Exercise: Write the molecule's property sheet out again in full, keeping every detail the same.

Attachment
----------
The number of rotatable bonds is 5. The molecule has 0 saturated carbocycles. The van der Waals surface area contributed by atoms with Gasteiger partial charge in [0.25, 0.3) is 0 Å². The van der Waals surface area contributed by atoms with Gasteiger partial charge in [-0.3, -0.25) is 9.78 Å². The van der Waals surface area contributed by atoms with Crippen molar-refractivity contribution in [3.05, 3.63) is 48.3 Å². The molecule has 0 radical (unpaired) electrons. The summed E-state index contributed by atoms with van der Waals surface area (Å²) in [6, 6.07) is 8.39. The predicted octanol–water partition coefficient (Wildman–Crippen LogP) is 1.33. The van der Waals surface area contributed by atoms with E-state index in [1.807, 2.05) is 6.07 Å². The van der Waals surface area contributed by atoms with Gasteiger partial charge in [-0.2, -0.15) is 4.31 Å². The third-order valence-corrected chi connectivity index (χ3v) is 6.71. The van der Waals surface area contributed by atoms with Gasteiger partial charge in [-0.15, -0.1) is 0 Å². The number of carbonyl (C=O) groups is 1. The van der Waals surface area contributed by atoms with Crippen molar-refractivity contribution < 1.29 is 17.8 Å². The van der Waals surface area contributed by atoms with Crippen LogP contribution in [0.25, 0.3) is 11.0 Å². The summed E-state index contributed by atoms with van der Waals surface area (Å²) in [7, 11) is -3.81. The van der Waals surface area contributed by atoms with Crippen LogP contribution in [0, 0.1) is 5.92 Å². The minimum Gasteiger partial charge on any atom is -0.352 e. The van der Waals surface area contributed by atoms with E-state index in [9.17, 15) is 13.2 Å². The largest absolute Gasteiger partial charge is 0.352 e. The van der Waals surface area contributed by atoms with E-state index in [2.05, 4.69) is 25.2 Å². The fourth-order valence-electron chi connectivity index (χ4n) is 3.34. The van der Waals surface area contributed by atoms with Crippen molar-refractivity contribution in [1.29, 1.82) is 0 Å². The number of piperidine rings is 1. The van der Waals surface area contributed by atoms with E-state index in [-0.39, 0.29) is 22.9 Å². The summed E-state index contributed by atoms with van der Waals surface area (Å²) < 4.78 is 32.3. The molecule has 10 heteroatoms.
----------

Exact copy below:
The number of rotatable bonds is 5. The molecule has 0 saturated carbocycles. The van der Waals surface area contributed by atoms with Gasteiger partial charge in [0.25, 0.3) is 0 Å². The van der Waals surface area contributed by atoms with Gasteiger partial charge in [-0.3, -0.25) is 9.78 Å². The van der Waals surface area contributed by atoms with Crippen molar-refractivity contribution in [3.05, 3.63) is 48.3 Å². The molecule has 0 radical (unpaired) electrons. The summed E-state index contributed by atoms with van der Waals surface area (Å²) in [6, 6.07) is 8.39. The predicted octanol–water partition coefficient (Wildman–Crippen LogP) is 1.33. The van der Waals surface area contributed by atoms with E-state index in [1.807, 2.05) is 6.07 Å². The van der Waals surface area contributed by atoms with Gasteiger partial charge in [-0.2, -0.15) is 4.31 Å². The third-order valence-corrected chi connectivity index (χ3v) is 6.71. The van der Waals surface area contributed by atoms with Gasteiger partial charge in [-0.15, -0.1) is 0 Å². The number of carbonyl (C=O) groups is 1. The van der Waals surface area contributed by atoms with Crippen molar-refractivity contribution < 1.29 is 17.8 Å². The van der Waals surface area contributed by atoms with Crippen LogP contribution in [0.25, 0.3) is 11.0 Å². The summed E-state index contributed by atoms with van der Waals surface area (Å²) in [7, 11) is -3.81. The van der Waals surface area contributed by atoms with Crippen LogP contribution in [0, 0.1) is 5.92 Å². The minimum Gasteiger partial charge on any atom is -0.352 e. The van der Waals surface area contributed by atoms with E-state index in [9.17, 15) is 13.2 Å². The largest absolute Gasteiger partial charge is 0.352 e. The van der Waals surface area contributed by atoms with E-state index in [2.05, 4.69) is 25.2 Å². The fourth-order valence-electron chi connectivity index (χ4n) is 3.34. The van der Waals surface area contributed by atoms with Crippen molar-refractivity contribution in [1.29, 1.82) is 0 Å². The number of piperidine rings is 1. The van der Waals surface area contributed by atoms with E-state index in [-0.39, 0.29) is 22.9 Å². The summed E-state index contributed by atoms with van der Waals surface area (Å²) < 4.78 is 32.3. The molecule has 10 heteroatoms.